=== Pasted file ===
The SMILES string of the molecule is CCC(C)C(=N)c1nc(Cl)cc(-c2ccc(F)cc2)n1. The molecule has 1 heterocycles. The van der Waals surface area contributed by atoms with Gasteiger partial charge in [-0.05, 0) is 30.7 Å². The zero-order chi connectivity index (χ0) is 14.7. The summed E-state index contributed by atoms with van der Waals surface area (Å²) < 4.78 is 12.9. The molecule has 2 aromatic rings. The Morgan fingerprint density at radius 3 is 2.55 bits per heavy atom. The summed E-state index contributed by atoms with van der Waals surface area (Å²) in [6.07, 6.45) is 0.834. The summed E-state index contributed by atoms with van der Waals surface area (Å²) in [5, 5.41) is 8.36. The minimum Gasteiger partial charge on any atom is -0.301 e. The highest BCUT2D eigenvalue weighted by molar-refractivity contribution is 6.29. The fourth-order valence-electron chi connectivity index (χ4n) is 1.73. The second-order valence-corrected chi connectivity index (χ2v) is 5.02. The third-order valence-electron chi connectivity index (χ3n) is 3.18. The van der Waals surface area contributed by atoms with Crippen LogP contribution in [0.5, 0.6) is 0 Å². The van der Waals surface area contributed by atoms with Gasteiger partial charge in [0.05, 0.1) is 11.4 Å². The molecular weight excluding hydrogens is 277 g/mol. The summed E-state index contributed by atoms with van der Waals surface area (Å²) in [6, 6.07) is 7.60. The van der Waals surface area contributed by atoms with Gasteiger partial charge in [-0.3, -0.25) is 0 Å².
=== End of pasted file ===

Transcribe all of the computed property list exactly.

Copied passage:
The SMILES string of the molecule is CCC(C)C(=N)c1nc(Cl)cc(-c2ccc(F)cc2)n1. The molecule has 1 heterocycles. The van der Waals surface area contributed by atoms with Gasteiger partial charge in [-0.05, 0) is 30.7 Å². The zero-order chi connectivity index (χ0) is 14.7. The summed E-state index contributed by atoms with van der Waals surface area (Å²) < 4.78 is 12.9. The molecule has 2 aromatic rings. The Morgan fingerprint density at radius 3 is 2.55 bits per heavy atom. The summed E-state index contributed by atoms with van der Waals surface area (Å²) in [6.07, 6.45) is 0.834. The summed E-state index contributed by atoms with van der Waals surface area (Å²) in [5, 5.41) is 8.36. The minimum Gasteiger partial charge on any atom is -0.301 e. The highest BCUT2D eigenvalue weighted by molar-refractivity contribution is 6.29. The fourth-order valence-electron chi connectivity index (χ4n) is 1.73. The second-order valence-corrected chi connectivity index (χ2v) is 5.02. The third-order valence-electron chi connectivity index (χ3n) is 3.18. The van der Waals surface area contributed by atoms with Crippen LogP contribution in [0.5, 0.6) is 0 Å². The van der Waals surface area contributed by atoms with Gasteiger partial charge in [0.05, 0.1) is 11.4 Å². The molecular weight excluding hydrogens is 277 g/mol. The summed E-state index contributed by atoms with van der Waals surface area (Å²) in [6, 6.07) is 7.60. The van der Waals surface area contributed by atoms with Gasteiger partial charge in [-0.3, -0.25) is 0 Å².